Nature conservation

Threatened species

Swift Parrot (Lathamus discolor)

Saving our Species strategy

This species has been assigned to the Landscape species management stream under the Saving our Species (SoS) program.

Justification for allocation to this management stream

This species is distributed across relatively large areas and is subject to threatening processes that generally act at the landscape scale (e.g. habitat loss or degradation) rather than at distinct, defineable locations.

Conservation status

Management objectives

This SoS strategy aims to ensure that the species is secure in the wild in NSW and that its NSW geographic range is extended or maintained and maintain its conservation status under the BC Act.

Species sightings and management sites across NSW

The map below displays the species’ distribution in NSW, based upon the species’ geographic range, habitat distribution or area of occupancy (to as high a resolution as available data allow, using a range of data sources).

Information about the species’ habitat and ecology is available here.

The map may also display one or more management sites where management of important populations is underway. More information is available in the tables below.

Your search returned one or more sites that are restricted due to the sensitive nature of either the species or the site. Individuals involved in management on these sites can access detailed information via the database.


The species occurs in the following IBRA (Interim Biogeographic Regionalisation for Australia) regions in NSW:

NSW North Coast
NSW South Western Slopes
South East Corner
South Eastern Highlands
Sydney Basin

Proportion of the species' distribution on reserve

12% of the species' distribution occurs on reserve (within NSW National Parks and Wildlife Service estate).

Critical actions for this species

The key threats to the viability of landscape-managed species are loss, fragmentation and degradation of habitat, and widespread pervasive factors such as impacts of climate change and disease. Many of these threats are addressed by NSW planning, native vegetation, and biodiversity legislation, policy and programs including the offsets program (BioBanking, NSW Biodiversity Offsets Policy for Major Projects), Biodiversity Certification, management of environmental water and reservation under the National Parks and Wildlife Act 1974.

Threats to this species are outlined here.

The actions listed in the action toolbox are supplementary to NSW legislation, policy and programs and can be used by stakeholders, where applicable to guide management at a site, regional or state scale.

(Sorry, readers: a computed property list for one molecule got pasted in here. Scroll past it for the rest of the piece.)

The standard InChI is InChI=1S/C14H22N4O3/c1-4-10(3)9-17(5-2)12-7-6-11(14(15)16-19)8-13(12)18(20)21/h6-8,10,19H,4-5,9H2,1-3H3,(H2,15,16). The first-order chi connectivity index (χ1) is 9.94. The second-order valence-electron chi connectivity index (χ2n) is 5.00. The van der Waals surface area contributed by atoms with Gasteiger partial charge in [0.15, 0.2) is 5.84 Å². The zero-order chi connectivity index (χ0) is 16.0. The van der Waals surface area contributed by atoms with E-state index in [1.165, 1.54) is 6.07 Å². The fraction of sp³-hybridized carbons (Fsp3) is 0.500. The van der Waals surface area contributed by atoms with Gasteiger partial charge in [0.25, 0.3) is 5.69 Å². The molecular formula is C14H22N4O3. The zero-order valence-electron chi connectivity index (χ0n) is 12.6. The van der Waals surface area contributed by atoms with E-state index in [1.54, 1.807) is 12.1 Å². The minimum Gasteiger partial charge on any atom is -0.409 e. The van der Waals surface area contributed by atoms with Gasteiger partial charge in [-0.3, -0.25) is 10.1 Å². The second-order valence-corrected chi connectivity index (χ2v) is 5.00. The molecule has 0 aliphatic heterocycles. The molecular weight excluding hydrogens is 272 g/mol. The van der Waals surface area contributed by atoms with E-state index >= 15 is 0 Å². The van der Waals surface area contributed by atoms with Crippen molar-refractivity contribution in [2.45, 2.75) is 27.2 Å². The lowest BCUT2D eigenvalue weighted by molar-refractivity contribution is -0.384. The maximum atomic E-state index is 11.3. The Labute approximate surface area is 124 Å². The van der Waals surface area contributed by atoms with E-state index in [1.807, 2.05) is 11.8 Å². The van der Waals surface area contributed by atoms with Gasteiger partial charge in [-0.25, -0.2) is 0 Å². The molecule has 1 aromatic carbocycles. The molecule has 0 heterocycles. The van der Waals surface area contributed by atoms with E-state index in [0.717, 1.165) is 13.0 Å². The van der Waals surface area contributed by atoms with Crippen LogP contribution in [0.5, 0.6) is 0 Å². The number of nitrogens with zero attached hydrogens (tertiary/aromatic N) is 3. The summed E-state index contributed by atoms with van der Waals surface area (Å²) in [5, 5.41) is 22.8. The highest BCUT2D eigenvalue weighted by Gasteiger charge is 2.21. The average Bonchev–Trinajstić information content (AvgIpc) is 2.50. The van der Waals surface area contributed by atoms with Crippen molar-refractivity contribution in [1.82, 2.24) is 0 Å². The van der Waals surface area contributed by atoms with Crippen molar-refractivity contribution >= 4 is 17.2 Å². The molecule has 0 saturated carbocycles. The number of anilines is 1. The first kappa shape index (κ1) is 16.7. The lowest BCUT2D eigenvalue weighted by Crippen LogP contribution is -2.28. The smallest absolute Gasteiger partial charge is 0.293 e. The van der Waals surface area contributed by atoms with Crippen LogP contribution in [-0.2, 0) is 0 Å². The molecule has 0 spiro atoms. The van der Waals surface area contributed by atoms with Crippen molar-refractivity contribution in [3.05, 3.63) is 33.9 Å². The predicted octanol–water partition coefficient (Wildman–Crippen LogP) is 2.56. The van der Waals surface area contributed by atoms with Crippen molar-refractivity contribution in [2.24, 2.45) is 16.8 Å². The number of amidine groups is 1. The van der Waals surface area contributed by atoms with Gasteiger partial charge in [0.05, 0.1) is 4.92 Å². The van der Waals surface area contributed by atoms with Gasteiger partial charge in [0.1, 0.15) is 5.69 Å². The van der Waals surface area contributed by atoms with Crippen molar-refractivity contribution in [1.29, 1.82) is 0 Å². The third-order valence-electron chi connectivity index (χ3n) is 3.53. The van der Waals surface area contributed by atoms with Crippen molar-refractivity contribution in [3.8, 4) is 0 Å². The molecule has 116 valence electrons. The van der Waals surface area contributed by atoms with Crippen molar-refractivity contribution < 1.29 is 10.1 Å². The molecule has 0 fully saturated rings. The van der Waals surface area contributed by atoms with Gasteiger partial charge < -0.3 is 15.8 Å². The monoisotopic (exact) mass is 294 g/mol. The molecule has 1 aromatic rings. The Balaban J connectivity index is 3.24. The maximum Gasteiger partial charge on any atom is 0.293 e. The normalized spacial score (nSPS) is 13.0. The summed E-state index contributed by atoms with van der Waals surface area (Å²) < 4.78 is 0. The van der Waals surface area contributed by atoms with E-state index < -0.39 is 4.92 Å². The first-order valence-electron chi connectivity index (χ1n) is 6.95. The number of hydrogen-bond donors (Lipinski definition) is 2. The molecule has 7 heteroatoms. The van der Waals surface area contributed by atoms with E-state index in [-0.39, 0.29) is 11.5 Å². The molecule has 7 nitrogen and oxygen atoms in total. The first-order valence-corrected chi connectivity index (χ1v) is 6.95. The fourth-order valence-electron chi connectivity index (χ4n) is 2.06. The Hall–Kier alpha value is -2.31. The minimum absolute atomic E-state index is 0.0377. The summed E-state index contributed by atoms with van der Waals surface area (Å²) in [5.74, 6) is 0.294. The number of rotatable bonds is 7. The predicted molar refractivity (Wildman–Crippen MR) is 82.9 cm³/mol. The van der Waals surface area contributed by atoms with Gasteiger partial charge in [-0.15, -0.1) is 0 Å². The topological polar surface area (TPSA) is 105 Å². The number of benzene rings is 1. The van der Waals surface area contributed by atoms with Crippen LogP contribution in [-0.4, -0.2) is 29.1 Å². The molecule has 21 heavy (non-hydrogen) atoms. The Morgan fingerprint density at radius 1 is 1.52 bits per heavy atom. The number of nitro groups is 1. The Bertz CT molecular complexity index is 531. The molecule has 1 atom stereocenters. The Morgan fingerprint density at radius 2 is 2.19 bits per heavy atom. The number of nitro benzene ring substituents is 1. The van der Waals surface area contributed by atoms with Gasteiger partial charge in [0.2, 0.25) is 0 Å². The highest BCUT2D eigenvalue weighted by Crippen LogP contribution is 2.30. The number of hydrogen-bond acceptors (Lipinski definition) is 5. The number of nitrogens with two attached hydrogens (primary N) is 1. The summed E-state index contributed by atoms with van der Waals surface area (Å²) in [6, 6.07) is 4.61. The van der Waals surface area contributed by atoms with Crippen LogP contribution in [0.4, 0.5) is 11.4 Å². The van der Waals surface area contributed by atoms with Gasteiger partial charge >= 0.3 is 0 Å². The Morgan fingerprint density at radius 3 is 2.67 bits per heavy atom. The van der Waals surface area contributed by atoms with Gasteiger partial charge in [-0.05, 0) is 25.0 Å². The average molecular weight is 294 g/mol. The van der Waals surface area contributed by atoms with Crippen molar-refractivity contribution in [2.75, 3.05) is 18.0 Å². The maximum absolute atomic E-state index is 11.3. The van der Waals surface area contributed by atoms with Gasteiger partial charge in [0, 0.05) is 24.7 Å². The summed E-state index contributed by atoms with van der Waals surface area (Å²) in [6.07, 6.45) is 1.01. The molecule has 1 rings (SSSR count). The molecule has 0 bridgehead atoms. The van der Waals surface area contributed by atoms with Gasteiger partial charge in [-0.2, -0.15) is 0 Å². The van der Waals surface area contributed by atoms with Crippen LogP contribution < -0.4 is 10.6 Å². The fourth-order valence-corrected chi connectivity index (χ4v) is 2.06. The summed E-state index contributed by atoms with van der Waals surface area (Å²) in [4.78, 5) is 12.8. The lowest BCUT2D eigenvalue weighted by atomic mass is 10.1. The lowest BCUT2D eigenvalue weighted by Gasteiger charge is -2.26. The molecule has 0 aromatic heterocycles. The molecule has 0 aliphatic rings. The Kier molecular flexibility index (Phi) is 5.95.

Action toolbox

Action DescriptionScale
Raise public awareness of the importance of large old trees of species that provide important food resources. Protect large old trees, including from the effects of fire. Ensure the recruitment of large old trees by retaining medium-sized trees, facilitating regeneration, and undertaking replanting. Site
Within a region, increase the extent and quality of habitat to increase food supply and improve foraging efficiency. Focus on sites that may better function as drought refuges. Include locally occurring species that provide important food resources in revegetation programs where appropriate. Ensure that fuel reduction burns do not result in canopy scorch, which can reduce flowering in subsequent years. Manage aggressive honeyeater impacts through habitat modification (e.g. reduce the amount of edge and establish a structurally complex understorey). Site, Area
Engage the community in the identification and enhanced management of priority sites. Priority sites are those that (1) have been used by a large proportion of the population, or (2) have been used in multiple seasons, or (3) have been used for an extended period of time within a season. Engage stakeholders in the identification and development of site-based management projects for priority areas, being areas containing a high proportion of priority sites, or areas that contribute to the overall diversity and distribution of resources available to swift parrots under a range of environmental conditions. Area, State
With the assistance of the community, monitor swift parrot distribution, abundance, and habitat use. Investigate knowledge gaps to improve the effectiveness of management actions, including understanding the phenology of key food species, determining movement strategies, patterns and pathways between regions, and modelling the impacts of climate change projections on the distribution and abundance of foraging habitat and resources. Area, State
Establish the Beak and Feather Disease Virus (BFDV) status of rehabilitated parrots proposed to be released using appropriate tests and quarantine procedures. Parrots carrying BFDV should not be released into the wild. State
Raise public awareness on collision risks and how these can be minimised. At priority sites and movement pathways assessed as having a high risk of collision, develop and implement mitigation strategies. State, Site, Area

How will this species be managed?

Key management sites for this threatened species are being identified by the NSW Government and other program partners, where feasible, cost-effective and beneficial management actions can be undertaken. Currently, 2 management sites have been identified for this threatened species.

Management sites

Click on column headers to sort
Site nameSite typeStatusLocal government area (LGA)
Central Coast Priority management siteActive Central Coast, Lake Macquarie, Newcastle 
Riverina Priority management siteActive Cootamundra-Gundagai Regional, Greater Hume Shire, Wagga Wagga 

Are you or is someone you know doing conservation work for this species or in this area?

Contact us to tell us about the work. Your input will help OEH evaluate the status of threatened species and provide a broader picture of conservation work across NSW.